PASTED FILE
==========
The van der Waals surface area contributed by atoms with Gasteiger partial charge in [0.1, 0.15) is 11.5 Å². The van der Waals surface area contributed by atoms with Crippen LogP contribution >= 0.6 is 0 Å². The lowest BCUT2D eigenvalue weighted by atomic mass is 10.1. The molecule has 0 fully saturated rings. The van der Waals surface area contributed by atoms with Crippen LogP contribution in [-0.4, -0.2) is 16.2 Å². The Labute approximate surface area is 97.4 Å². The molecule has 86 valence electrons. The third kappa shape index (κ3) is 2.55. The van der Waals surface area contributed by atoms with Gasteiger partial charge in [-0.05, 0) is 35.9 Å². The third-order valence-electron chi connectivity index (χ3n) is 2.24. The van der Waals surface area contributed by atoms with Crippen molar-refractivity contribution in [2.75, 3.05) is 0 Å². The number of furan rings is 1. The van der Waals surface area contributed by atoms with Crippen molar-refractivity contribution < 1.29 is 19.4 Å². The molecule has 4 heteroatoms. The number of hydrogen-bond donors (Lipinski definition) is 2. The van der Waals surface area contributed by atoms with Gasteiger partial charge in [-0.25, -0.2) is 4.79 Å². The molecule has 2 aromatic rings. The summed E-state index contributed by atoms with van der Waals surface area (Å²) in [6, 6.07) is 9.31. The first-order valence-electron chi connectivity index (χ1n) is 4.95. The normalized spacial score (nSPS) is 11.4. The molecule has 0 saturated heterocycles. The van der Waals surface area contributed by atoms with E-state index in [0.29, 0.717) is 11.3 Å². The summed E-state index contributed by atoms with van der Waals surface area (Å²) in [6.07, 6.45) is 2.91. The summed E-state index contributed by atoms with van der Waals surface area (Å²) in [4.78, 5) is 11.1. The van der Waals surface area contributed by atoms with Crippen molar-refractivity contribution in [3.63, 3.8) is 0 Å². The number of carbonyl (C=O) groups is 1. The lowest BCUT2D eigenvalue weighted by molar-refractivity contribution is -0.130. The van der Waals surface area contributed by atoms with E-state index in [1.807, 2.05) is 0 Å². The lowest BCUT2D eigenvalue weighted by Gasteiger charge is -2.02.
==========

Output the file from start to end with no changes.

The van der Waals surface area contributed by atoms with Gasteiger partial charge in [0.1, 0.15) is 11.5 Å². The van der Waals surface area contributed by atoms with Crippen LogP contribution >= 0.6 is 0 Å². The lowest BCUT2D eigenvalue weighted by atomic mass is 10.1. The molecule has 0 fully saturated rings. The van der Waals surface area contributed by atoms with Crippen LogP contribution in [-0.4, -0.2) is 16.2 Å². The Labute approximate surface area is 97.4 Å². The molecule has 86 valence electrons. The third kappa shape index (κ3) is 2.55. The van der Waals surface area contributed by atoms with Gasteiger partial charge in [-0.05, 0) is 35.9 Å². The third-order valence-electron chi connectivity index (χ3n) is 2.24. The van der Waals surface area contributed by atoms with Crippen molar-refractivity contribution in [2.75, 3.05) is 0 Å². The number of furan rings is 1. The van der Waals surface area contributed by atoms with Crippen molar-refractivity contribution < 1.29 is 19.4 Å². The molecule has 4 heteroatoms. The number of hydrogen-bond donors (Lipinski definition) is 2. The van der Waals surface area contributed by atoms with Gasteiger partial charge in [-0.25, -0.2) is 4.79 Å². The molecule has 2 aromatic rings. The summed E-state index contributed by atoms with van der Waals surface area (Å²) in [6, 6.07) is 9.31. The first-order valence-electron chi connectivity index (χ1n) is 4.95. The normalized spacial score (nSPS) is 11.4. The molecule has 0 saturated heterocycles. The van der Waals surface area contributed by atoms with E-state index in [0.29, 0.717) is 11.3 Å². The summed E-state index contributed by atoms with van der Waals surface area (Å²) in [6.07, 6.45) is 2.91. The summed E-state index contributed by atoms with van der Waals surface area (Å²) in [4.78, 5) is 11.1. The van der Waals surface area contributed by atoms with Crippen molar-refractivity contribution in [3.63, 3.8) is 0 Å². The number of carbonyl (C=O) groups is 1. The lowest BCUT2D eigenvalue weighted by molar-refractivity contribution is -0.130. The van der Waals surface area contributed by atoms with E-state index in [1.807, 2.05) is 0 Å². The lowest BCUT2D eigenvalue weighted by Gasteiger charge is -2.02.